For those interested, real prototypal inheritance, as defined in the ECMAScript 5 standard, requires the use of Object. To remind ourselves, Object. We saw earlier that Object. For example:. Here the properties can be initialized on the second argument of Object. It is worth noting that prototypal relationships can cause trouble when enumerating properties of objects and as Crockford recommends wrapping the contents of the loop in a hasOwnProperty check.

If we wish to implement the prototype pattern without directly using Object. Note: This alternative does not allow the user to define read-only properties in the same manner as the vehiclePrototype may be altered if not careful. One could reference this method from the vehicle function. Note, however that vehicle here is emulating a constructor, since the prototype pattern does not include any notion of initialization beyond linking an object to a prototype.

The Command pattern aims to encapsulate method invocation, requests or operations into a single object and gives us the ability to both parameterize and pass method calls around that can be executed at our discretion. In addition, it enables us to decouple objects invoking the action from the objects which implement them, giving us a greater degree of overall flexibility in swapping out concrete classes objects. Concrete classes are best explained in terms of class-based programming languages and are related to the idea of abstract classes.

An abstract class defines an interface, but doesn't necessarily provide implementations for all of its member functions. It acts as a base class from which others are derived. A derived class which implements the missing functionality is called a concrete class. The general idea behind the Command pattern is that it provides us a means to separate the responsibilities of issuing commands from anything executing commands, delegating this responsibility to different objects instead. Implementation wise, simple command objects bind together both an action and the object wishing to invoke the action.

They consistently include an execution operation such as run or execute. All Command objects with the same interface can easily be swapped as needed and this is considered one of the larger benefits of the pattern. Taking a look at the above code, it would be trivial to invoke our carManager methods by directly accessing the object.

We would all be forgiven for thinking there is nothing wrong with this - technically, it's completely valid JavaScript. There are however scenarios where this may be disadvantageous. For example, imagine if the core API behind the carManager changed. This would require all objects directly accessing these methods within our application to also be modified. This could be viewed as a layer of coupling which effectively goes against the OOP methodology of loosely coupling objects as much as possible.

Instead, we could solve this problem by abstracting the API away further.

1. jQuery Basics - jQuery Cookbook [Book]

Let's now expand on our carManager so that our application of the Command pattern results in the following: accept any named methods that can be performed on the carManager object, passing along any data that might be used such as the Car model and ID. As per this structure we should now add a definition for the carManager. When we put up a facade, we present an outward appearance to the world which may conceal a very different reality. This was the inspiration for the name behind the next pattern we're going to review - the Facade pattern. This pattern provides a convenient higher-level interface to a larger body of code, hiding its true underlying complexity.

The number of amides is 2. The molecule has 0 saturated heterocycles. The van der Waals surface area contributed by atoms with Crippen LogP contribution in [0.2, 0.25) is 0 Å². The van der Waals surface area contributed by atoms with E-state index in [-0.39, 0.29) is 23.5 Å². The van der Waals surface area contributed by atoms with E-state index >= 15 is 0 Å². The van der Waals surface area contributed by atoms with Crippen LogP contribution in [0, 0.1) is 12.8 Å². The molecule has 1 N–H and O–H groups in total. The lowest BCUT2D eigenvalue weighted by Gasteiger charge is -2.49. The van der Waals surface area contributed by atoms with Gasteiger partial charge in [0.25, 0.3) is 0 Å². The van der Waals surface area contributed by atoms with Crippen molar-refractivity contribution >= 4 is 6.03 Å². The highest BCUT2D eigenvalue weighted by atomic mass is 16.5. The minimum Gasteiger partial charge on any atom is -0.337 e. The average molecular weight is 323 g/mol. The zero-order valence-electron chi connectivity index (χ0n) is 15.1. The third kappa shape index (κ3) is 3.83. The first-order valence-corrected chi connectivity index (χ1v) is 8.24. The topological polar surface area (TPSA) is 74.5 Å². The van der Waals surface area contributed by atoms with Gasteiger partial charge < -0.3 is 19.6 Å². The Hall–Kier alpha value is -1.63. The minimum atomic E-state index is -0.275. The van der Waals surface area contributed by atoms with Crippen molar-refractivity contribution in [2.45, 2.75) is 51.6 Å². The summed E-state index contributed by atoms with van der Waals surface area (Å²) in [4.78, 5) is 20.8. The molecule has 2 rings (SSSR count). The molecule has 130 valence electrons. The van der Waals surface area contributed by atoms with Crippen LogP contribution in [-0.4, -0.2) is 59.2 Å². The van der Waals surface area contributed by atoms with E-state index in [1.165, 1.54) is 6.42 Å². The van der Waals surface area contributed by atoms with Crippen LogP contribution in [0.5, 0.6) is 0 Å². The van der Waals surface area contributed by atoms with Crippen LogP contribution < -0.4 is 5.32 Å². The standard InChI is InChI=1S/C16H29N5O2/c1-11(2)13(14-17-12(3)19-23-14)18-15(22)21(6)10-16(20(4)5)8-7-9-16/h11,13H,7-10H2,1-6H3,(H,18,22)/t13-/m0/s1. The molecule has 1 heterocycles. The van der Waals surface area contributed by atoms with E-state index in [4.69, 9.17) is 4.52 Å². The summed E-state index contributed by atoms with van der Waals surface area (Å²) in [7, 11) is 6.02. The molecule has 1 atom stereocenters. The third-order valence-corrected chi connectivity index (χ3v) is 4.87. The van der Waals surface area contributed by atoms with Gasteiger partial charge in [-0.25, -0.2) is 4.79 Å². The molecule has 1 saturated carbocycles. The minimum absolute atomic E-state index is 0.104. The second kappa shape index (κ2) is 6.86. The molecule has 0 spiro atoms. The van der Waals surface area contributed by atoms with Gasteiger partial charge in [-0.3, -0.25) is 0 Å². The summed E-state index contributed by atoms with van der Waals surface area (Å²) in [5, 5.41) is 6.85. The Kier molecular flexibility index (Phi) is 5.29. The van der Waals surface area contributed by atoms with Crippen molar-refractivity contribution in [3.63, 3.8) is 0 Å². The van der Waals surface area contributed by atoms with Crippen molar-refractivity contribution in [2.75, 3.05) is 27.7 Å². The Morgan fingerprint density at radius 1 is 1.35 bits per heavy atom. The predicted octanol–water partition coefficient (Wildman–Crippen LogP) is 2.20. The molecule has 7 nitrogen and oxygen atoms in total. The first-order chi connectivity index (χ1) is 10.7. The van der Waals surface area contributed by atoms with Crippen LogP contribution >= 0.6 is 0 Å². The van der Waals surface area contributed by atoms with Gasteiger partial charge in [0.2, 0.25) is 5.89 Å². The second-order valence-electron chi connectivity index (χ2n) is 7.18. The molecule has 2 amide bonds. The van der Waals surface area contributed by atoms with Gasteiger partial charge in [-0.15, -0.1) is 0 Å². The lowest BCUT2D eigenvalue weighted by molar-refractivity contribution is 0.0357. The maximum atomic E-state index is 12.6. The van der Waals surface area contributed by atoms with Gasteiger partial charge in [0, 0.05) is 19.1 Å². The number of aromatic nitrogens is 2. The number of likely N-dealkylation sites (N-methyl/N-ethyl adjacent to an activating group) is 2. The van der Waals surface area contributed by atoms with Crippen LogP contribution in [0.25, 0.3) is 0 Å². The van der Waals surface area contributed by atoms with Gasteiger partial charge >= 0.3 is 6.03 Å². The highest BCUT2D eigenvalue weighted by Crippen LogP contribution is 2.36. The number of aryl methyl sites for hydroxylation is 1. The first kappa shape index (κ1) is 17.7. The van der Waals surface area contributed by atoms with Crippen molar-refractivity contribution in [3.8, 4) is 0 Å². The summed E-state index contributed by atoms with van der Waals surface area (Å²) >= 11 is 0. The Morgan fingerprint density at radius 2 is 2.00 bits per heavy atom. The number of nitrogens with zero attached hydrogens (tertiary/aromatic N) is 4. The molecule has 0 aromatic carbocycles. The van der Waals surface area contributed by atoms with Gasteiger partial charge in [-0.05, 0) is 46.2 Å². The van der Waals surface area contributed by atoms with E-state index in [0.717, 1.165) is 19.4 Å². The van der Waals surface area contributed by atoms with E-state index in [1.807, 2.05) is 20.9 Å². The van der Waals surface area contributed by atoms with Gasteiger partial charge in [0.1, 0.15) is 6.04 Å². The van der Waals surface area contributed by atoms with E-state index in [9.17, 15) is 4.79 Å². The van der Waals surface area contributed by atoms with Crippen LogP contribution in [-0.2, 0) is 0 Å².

Think of it as simplifying the API being presented to other developers, something which almost always improves usability. Facades are a structural pattern which can often be seen in JavaScript libraries like jQuery where, although an implementation may support methods with a wide range of behaviors, only a "facade" or limited abstraction of these methods is presented to the public for use.

This allows us to interact with the Facade directly rather than the subsystem behind the scenes. The jQuery core methods should be considered intermediate abstractions. To build on what we've learned, the Facade pattern both simplifies the interface of a class and it also decouples the class from the code that utilizes it. This gives us the ability to indirectly interact with subsystems in a way that can sometimes be less prone to error than accessing the subsystem directly.

A Facade's advantages include ease of use and often a small size-footprint in implementing the pattern. This is an unoptimized code example, but here we're utilizing a Facade to simplify an interface for listening to events cross-browser. Internally, this is actually being powered by a method called bindReady , which is doing this:. Facades don't just have to be used on their own, however. They can also be integrated with other patterns such as the Module pattern. As we can see below, our instance of the module patterns contains a number of methods which have been privately defined.

A Facade is then used to supply a much simpler API to accessing these methods:. In this example, calling module. Facades generally have few disadvantages, but one concern worth noting is performance. Namely, one must determine whether there is an implicit cost to the abstraction a Facade offers to our implementation and if so, whether this cost is justifiable. Did you know however that getElementById on its own is significantly faster by a high order of magnitude?

Now of course, we have to keep in mind that jQuery and Sizzle - its selector engine are doing a lot more behind the scenes to optimize our query and that a jQuery object, not just a DOM node is returned. The challenge with this particular Facade is that in order to provide an elegant selector function capable of accepting and parsing multiple types of queries, there is an implicit cost of abstraction. The user isn't required to access jQuery.